Charities get more donated homes

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Charities get more donated homes

December 30, 2011 [USA Today]

Non-profits are getting more donated homes in the wake of the housing market collapse, and the trend is likely to grow given the ongoing foreclosure crisis.

The homes, typically low-value ones, may be refurbished and resold or demolished to rid neighborhoods of blight.

By donating, mortgage owners free themselves from the cost of maintaining homes they can’t sell. The bigger benefit is that cleaned-up neighborhoods help stabilize values of surrounding homes, banks say.

“It’s a win, win, win” for the neighborhood, the bank and the investor, says Rebecca Mairone, head of Bank of America‘s donation program.

BofA donated 150 homes in 2011. It plans to donate more than 1,200 next year, Mairone says. Wells Fargo donated more than 1,120 homes this year, up from 295 last year, it says.

Nationwide, Habitat for Humanity rehabilitated 1,210 homes that it received as donations or bought at distressed prices in the year ended last June. That’s nearly twice as many as Habitat rehabbed a year before, says Sue Henderson, vice president of U.S. operations.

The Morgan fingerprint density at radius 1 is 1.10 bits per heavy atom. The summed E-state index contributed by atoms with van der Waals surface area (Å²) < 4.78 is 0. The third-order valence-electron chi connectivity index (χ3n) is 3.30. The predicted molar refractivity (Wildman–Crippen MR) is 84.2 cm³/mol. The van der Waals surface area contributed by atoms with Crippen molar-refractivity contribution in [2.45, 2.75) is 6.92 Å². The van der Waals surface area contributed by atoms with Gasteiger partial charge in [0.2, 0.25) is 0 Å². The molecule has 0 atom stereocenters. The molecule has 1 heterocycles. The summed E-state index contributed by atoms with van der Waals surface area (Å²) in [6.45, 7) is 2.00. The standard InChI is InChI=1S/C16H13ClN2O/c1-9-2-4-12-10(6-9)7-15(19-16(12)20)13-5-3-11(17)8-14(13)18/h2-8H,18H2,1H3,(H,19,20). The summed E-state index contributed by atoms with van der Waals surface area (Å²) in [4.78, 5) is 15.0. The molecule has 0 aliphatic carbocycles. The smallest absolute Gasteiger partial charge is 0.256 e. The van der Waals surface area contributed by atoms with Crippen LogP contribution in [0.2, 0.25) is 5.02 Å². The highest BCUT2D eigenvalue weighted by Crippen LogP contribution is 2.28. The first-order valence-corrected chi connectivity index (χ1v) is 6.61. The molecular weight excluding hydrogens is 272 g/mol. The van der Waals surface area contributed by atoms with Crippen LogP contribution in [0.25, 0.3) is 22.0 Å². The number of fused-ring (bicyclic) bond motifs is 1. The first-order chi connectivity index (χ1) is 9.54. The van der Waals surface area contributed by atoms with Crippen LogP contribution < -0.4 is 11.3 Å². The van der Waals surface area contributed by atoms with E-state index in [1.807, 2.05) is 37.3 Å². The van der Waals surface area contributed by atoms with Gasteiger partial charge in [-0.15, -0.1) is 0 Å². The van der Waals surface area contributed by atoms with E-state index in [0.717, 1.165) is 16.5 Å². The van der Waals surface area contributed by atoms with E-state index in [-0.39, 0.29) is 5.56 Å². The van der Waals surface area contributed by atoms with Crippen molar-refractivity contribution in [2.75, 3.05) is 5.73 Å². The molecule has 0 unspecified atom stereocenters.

Charities can net thousands of dollars — or more — from donated homes, says Charles Konkus, president of the Illinois-based Real Estate Donations. It handled 117 donated homes in more than a dozen states for charities this year, Konkus says. Before the housing collapse, it got about 20 a year.

Some homes are given by homeowners who receive charitable tax deductions in return. “People see this as a way out if they can’t sell,” Konkus says.

While rising, the number of donated homes is tiny relative to the size of the foreclosure problem. Nationwide, more than 6 million homeowners are late on their mortgages or already in foreclosure, Lender Processing Services says.

The Cleveland-based Cuyahoga Land Bank gets about 120 donated properties a month, up from 80 a year ago, President Gus Frangos says. Cuyahoga County has 22,000 abandoned single-family homes, he says.

Most donated homes are in such bad shape that they’re demolished, Frangos says. Often, properties are then turned into community gardens, sold to neighbors for $100 or returned to cities.

Removing a neighborhood eyesore “almost immediately stabilizes property values,” Frangos says.

In some higher cost areas, homes aren’t donated as much as they are sold at discounted prices.

Habitat for Humanity of Greater Los Angeles bought 80 distressed homes in the past year, marking its first venture into buying vs. building, CEO Erin Rank says. The homes, typically worth about $200,000, were sometimes discounted by 25% to 30%, Rank says.

Habitat resells the homes it fixes to eligible families. They get livable homes and neighborhoods where Habitat has built other homes are strengthened, too, Rank says.

Home donations don’t always work for charities. The East Bay Community Foundation in Oakland, Calif., has rejected three offers of donated homes in recent years. The properties couldn’t readily be turned into cash, which the foundation uses to make grants, spokesman John Pachtner says.